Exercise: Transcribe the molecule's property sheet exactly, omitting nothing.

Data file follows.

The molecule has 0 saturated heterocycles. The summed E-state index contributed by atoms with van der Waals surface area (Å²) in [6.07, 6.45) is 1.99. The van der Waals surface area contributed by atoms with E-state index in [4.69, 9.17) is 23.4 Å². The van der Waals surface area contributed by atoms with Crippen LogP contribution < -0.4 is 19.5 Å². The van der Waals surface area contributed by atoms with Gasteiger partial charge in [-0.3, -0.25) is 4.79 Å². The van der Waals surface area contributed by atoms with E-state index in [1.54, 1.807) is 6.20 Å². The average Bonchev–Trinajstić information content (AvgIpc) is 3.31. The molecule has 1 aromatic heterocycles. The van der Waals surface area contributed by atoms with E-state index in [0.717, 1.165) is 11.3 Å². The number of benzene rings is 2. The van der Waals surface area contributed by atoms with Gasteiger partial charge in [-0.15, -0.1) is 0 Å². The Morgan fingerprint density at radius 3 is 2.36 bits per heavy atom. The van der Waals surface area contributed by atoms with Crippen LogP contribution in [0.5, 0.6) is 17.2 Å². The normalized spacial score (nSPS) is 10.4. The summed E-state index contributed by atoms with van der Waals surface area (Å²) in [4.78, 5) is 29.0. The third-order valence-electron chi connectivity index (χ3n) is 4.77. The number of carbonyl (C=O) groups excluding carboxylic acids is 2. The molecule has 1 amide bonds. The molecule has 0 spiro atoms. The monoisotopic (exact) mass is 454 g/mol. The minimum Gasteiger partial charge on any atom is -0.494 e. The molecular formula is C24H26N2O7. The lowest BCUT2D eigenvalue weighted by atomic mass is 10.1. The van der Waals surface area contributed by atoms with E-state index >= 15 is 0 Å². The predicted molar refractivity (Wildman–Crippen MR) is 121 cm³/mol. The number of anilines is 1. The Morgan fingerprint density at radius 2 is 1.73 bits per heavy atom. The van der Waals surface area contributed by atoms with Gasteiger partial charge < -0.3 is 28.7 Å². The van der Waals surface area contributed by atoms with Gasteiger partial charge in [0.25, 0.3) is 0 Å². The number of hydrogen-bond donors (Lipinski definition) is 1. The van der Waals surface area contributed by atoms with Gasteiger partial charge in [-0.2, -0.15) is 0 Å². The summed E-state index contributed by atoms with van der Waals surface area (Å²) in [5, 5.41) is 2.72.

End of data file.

The molecule has 0 saturated heterocycles. The summed E-state index contributed by atoms with van der Waals surface area (Å²) in [6.07, 6.45) is 1.99. The van der Waals surface area contributed by atoms with E-state index in [4.69, 9.17) is 23.4 Å². The van der Waals surface area contributed by atoms with Crippen LogP contribution < -0.4 is 19.5 Å². The van der Waals surface area contributed by atoms with Gasteiger partial charge in [-0.3, -0.25) is 4.79 Å². The van der Waals surface area contributed by atoms with E-state index in [1.54, 1.807) is 6.20 Å². The average Bonchev–Trinajstić information content (AvgIpc) is 3.31. The molecule has 1 aromatic heterocycles. The van der Waals surface area contributed by atoms with E-state index in [0.717, 1.165) is 11.3 Å². The number of benzene rings is 2. The van der Waals surface area contributed by atoms with Gasteiger partial charge in [-0.15, -0.1) is 0 Å². The Morgan fingerprint density at radius 3 is 2.36 bits per heavy atom. The van der Waals surface area contributed by atoms with Crippen LogP contribution in [0.5, 0.6) is 17.2 Å². The normalized spacial score (nSPS) is 10.4. The summed E-state index contributed by atoms with van der Waals surface area (Å²) in [4.78, 5) is 29.0. The third-order valence-electron chi connectivity index (χ3n) is 4.77. The number of carbonyl (C=O) groups excluding carboxylic acids is 2. The molecule has 1 amide bonds. The molecule has 0 spiro atoms. The monoisotopic (exact) mass is 454 g/mol. The minimum Gasteiger partial charge on any atom is -0.494 e. The molecular formula is C24H26N2O7. The lowest BCUT2D eigenvalue weighted by atomic mass is 10.1. The van der Waals surface area contributed by atoms with E-state index >= 15 is 0 Å². The predicted molar refractivity (Wildman–Crippen MR) is 121 cm³/mol. The number of anilines is 1. The Morgan fingerprint density at radius 2 is 1.73 bits per heavy atom. The van der Waals surface area contributed by atoms with Gasteiger partial charge < -0.3 is 28.7 Å². The van der Waals surface area contributed by atoms with Gasteiger partial charge in [0.25, 0.3) is 0 Å². The number of hydrogen-bond donors (Lipinski definition) is 1. The van der Waals surface area contributed by atoms with Gasteiger partial charge in [-0.2, -0.15) is 0 Å². The summed E-state index contributed by atoms with van der Waals surface area (Å²) in [5, 5.41) is 2.72.